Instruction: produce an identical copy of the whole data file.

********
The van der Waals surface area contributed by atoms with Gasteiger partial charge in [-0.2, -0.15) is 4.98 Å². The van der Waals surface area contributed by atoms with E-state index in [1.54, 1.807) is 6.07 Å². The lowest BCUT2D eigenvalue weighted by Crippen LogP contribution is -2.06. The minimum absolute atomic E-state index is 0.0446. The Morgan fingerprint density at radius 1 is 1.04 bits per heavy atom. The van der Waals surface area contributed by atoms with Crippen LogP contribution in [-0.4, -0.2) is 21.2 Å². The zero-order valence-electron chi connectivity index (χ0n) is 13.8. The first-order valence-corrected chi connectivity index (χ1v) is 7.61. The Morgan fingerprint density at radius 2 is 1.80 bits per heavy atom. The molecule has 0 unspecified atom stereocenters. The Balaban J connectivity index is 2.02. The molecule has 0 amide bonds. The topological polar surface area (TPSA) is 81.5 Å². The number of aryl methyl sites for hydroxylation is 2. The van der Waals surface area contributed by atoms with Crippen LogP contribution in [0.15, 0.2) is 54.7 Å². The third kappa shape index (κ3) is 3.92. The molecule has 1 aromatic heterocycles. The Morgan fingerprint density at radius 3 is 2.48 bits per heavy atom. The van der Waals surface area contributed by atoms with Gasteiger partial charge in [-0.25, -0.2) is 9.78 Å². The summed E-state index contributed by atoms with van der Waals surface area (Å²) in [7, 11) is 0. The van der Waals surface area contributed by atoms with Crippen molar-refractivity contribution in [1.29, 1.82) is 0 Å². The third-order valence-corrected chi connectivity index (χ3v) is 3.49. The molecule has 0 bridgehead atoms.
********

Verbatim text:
The van der Waals surface area contributed by atoms with Gasteiger partial charge in [-0.2, -0.15) is 4.98 Å². The van der Waals surface area contributed by atoms with E-state index in [1.54, 1.807) is 6.07 Å². The lowest BCUT2D eigenvalue weighted by Crippen LogP contribution is -2.06. The minimum absolute atomic E-state index is 0.0446. The Morgan fingerprint density at radius 1 is 1.04 bits per heavy atom. The van der Waals surface area contributed by atoms with Crippen LogP contribution in [-0.4, -0.2) is 21.2 Å². The zero-order valence-electron chi connectivity index (χ0n) is 13.8. The first-order valence-corrected chi connectivity index (χ1v) is 7.61. The Morgan fingerprint density at radius 2 is 1.80 bits per heavy atom. The molecule has 0 unspecified atom stereocenters. The Balaban J connectivity index is 2.02. The molecule has 0 amide bonds. The topological polar surface area (TPSA) is 81.5 Å². The number of aryl methyl sites for hydroxylation is 2. The van der Waals surface area contributed by atoms with Crippen LogP contribution in [0.15, 0.2) is 54.7 Å². The third kappa shape index (κ3) is 3.92. The molecule has 1 aromatic heterocycles. The Morgan fingerprint density at radius 3 is 2.48 bits per heavy atom. The van der Waals surface area contributed by atoms with Gasteiger partial charge in [-0.25, -0.2) is 9.78 Å². The summed E-state index contributed by atoms with van der Waals surface area (Å²) in [7, 11) is 0. The van der Waals surface area contributed by atoms with Crippen molar-refractivity contribution in [1.29, 1.82) is 0 Å². The third-order valence-corrected chi connectivity index (χ3v) is 3.49. The molecule has 0 bridgehead atoms.